Giving Thanks for Meaning in a Nonclinical SettingNovember 25, 2013
Julianna Paradisi, RN, OCN, writes a monthly post for this blog and works as an infusion nurse in outpatient oncology. The illustration of this post is by the author.
I’m being facetious. Actually, there’s lots to be thankful for in nursing, including a regular paycheck, which is not taken for granted. However, most nursing units remain understaffed, despite hoards of nursing school graduates desperately seeking jobs—creating a no-net gain on the gratitude side of the ledger.
Ethical issues and long hours also make finding gratitude a challenge. It’s not the gifts from patients of flavored popcorn and boxes of chocolates in the staff lounge that warm a nurse’s heart so much as the handwritten cards accompanying them, thanking us for their care. For nurses, finding meaning in what we do goes hand in hand with gratitude.
This season, however, I was surprised by an opportunity to find meaning as a nurse outside of a clinical setting, and I want to share the experience.
One afternoon, a neighbor came to my door asking for help. She is the mother of two small children, and her toddler had accidentally burnt his hand in the kitchen. She’d taken him to the emergency department and a burn specialist was consulted.
My neighbor stood in the doorway, holding her toddler, whose hand was bound in gauze. Her preschool-aged daughter was at her side. The burn specialist had prescribed daily wound care and dressing changes. This was distressing to her, for all the reasons you can think of. My neighbor knew I’d been a pediatric intensive care nurse. Would I come over and help with the first dressing change?
Of course I said yes.
Early that evening I knocked on their door, happy to help, but apprehensive. Would the child tolerate the dressing change? Would he fear me from now on because of it?
Normally, children are drawn to me, but when I was a PICU nurse I wondered at this, harboring a secret fear that if these children knew what I did for a living, they would be terrified instead. In my role of pediatric intensive care nurse I was a real life bogeyman (woman).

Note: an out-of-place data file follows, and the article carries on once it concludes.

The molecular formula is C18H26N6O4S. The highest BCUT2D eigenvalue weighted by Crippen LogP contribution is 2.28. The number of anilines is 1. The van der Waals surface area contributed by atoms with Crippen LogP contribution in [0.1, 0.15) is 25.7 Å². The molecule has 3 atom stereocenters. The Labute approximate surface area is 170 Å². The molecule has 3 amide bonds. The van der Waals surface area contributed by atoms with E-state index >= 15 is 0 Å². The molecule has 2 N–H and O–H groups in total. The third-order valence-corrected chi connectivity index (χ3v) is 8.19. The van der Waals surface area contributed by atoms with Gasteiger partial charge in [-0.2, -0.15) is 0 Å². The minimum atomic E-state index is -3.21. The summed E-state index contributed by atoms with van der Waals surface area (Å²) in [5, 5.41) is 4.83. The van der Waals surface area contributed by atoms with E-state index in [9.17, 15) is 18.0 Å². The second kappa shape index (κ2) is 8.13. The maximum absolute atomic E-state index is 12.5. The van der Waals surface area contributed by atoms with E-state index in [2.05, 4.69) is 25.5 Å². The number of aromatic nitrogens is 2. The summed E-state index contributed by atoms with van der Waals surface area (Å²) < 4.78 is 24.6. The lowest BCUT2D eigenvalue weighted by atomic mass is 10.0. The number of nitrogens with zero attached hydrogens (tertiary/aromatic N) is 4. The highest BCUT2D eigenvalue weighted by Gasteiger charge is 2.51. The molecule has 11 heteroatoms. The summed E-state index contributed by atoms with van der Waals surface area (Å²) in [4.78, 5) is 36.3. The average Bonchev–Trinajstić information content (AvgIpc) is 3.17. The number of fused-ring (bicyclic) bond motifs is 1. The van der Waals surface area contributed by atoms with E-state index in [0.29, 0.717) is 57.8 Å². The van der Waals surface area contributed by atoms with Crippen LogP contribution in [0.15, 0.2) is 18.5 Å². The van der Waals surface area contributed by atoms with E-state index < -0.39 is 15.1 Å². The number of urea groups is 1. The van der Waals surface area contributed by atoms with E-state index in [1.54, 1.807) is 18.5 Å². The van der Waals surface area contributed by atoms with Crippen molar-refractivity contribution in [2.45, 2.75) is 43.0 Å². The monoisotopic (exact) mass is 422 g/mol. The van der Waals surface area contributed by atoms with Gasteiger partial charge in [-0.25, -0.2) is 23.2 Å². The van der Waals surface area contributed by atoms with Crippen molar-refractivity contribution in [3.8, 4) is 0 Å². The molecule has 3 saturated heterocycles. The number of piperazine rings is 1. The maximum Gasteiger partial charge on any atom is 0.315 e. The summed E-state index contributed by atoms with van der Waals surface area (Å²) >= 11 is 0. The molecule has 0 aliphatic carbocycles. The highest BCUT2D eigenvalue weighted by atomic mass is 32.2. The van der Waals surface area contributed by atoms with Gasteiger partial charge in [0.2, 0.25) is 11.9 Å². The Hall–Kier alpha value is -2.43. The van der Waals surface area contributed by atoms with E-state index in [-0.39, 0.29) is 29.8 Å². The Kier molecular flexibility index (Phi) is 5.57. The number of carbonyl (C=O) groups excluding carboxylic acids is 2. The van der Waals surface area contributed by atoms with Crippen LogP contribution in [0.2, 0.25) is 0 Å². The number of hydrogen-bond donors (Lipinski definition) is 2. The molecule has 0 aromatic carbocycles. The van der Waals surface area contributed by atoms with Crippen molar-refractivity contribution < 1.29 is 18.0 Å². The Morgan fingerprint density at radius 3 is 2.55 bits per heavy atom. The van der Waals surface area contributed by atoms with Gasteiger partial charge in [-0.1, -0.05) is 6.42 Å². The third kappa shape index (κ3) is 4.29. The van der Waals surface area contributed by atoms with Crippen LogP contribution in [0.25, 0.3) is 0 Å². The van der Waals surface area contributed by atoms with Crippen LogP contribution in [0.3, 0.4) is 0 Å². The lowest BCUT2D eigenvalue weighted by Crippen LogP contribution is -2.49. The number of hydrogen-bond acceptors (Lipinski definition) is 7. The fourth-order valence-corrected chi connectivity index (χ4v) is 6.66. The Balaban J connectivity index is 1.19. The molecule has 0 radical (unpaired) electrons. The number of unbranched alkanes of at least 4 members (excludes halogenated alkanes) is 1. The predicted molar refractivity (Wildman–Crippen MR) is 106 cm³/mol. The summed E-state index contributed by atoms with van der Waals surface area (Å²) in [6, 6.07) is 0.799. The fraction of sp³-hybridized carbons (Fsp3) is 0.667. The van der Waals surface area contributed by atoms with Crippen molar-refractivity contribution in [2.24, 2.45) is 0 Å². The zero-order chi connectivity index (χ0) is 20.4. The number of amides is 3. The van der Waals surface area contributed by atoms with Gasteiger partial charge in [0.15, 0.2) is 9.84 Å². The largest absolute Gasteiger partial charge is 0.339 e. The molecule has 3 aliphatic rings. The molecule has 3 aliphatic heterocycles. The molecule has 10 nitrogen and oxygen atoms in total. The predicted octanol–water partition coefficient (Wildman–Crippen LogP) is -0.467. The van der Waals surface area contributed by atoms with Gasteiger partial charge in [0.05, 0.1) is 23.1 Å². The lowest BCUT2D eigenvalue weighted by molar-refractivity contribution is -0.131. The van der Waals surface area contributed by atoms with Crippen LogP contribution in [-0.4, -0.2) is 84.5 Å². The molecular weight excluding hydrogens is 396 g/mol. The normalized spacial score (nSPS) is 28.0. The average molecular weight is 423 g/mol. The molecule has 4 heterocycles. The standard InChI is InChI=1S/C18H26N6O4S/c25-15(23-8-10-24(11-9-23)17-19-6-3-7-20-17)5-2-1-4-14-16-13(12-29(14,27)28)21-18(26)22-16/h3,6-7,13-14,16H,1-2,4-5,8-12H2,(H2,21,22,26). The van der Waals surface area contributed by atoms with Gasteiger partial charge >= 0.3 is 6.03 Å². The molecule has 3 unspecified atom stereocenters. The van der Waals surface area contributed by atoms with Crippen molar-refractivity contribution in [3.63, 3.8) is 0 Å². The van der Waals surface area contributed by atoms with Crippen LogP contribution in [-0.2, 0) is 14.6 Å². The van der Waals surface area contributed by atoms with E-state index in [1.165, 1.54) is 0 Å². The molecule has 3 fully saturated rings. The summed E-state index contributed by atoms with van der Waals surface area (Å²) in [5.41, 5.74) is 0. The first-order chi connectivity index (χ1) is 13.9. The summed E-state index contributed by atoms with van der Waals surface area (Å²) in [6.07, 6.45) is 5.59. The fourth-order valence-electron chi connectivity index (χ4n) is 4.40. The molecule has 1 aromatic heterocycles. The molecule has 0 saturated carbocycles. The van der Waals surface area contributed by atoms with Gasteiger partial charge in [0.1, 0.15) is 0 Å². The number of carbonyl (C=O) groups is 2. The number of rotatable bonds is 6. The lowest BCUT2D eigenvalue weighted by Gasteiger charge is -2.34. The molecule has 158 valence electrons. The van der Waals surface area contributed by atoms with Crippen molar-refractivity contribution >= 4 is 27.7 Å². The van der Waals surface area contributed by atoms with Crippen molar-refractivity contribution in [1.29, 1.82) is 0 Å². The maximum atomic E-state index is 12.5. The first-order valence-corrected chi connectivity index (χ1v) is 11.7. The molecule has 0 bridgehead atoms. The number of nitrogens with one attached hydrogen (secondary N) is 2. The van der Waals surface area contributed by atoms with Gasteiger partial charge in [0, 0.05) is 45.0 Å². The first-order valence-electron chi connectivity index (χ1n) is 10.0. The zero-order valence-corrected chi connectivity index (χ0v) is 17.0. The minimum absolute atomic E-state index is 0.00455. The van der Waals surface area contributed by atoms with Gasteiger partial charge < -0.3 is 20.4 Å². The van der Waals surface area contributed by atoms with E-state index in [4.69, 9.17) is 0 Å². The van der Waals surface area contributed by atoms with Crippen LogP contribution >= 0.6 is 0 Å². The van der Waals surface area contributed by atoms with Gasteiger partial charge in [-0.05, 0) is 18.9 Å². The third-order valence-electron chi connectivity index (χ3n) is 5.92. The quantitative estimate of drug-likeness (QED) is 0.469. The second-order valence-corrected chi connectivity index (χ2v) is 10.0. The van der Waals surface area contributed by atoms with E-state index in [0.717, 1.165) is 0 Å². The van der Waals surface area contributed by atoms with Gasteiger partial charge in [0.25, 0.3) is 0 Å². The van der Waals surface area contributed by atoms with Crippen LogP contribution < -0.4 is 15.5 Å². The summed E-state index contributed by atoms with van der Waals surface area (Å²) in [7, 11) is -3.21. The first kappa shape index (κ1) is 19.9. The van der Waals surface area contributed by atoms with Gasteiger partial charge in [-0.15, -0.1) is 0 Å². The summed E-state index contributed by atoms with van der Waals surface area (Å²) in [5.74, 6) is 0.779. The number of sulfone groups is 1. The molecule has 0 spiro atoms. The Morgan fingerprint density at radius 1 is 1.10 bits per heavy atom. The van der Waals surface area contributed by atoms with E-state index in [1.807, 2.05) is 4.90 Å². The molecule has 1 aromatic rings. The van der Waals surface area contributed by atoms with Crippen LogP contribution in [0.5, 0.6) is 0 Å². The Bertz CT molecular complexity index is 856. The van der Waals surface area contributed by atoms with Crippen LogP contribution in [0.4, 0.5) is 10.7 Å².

Despite my concerns, the dressing change went well. His mother held him in her arms while I gently washed and dressed his burns. His sister, however, cried out when she saw the burned hand, and then covered her eyes. Her mother and I explained in simple terms that her little brother’s hand would heal in time.
I offered to do the dressing changes every evening. The second went much like the first, but on the third visit, his sister brought me the bag containing the dressing supplies, and then picked out which bright outer wrap we would use. The one printed with green dinosaurs? Or the light blue printed with dark blue cars instead? On the fourth evening she opened the packages of gauze, laid out the bandage shears, and opened the small jar of salve. She had memorized their order of application, and handed each to me in its turn.
This continued for a week. Every evening the toddler’s hand showed remarkable improvement; every evening, his sister assisted me with the dressing change. She made observations, and asked questions.
At the medical follow-up appointment, the burn specialist declared the dressing unnecessary, and that was the end of my visits.
It’s been several weeks, and my neighbor repeatedly thanks me for helping. Her son’s smiles are reassurance that he does not fear me. More meaningful, however, are my neighbor’s reports that her daughter asks each evening if I am coming over to their house. She hasn’t actually said that she wants to be a nurse, but helping with her brother’s dressing changes transformed her from a child afraid of looking at a wound into a big sister able to help, because I am not the bogeyman. I am the woman next door, who is a nurse, and knows how to dress wounds without hurting a child.
This Thanksgiving, among many other blessings, I am grateful for finding the gift of meaning outside of a clinical setting.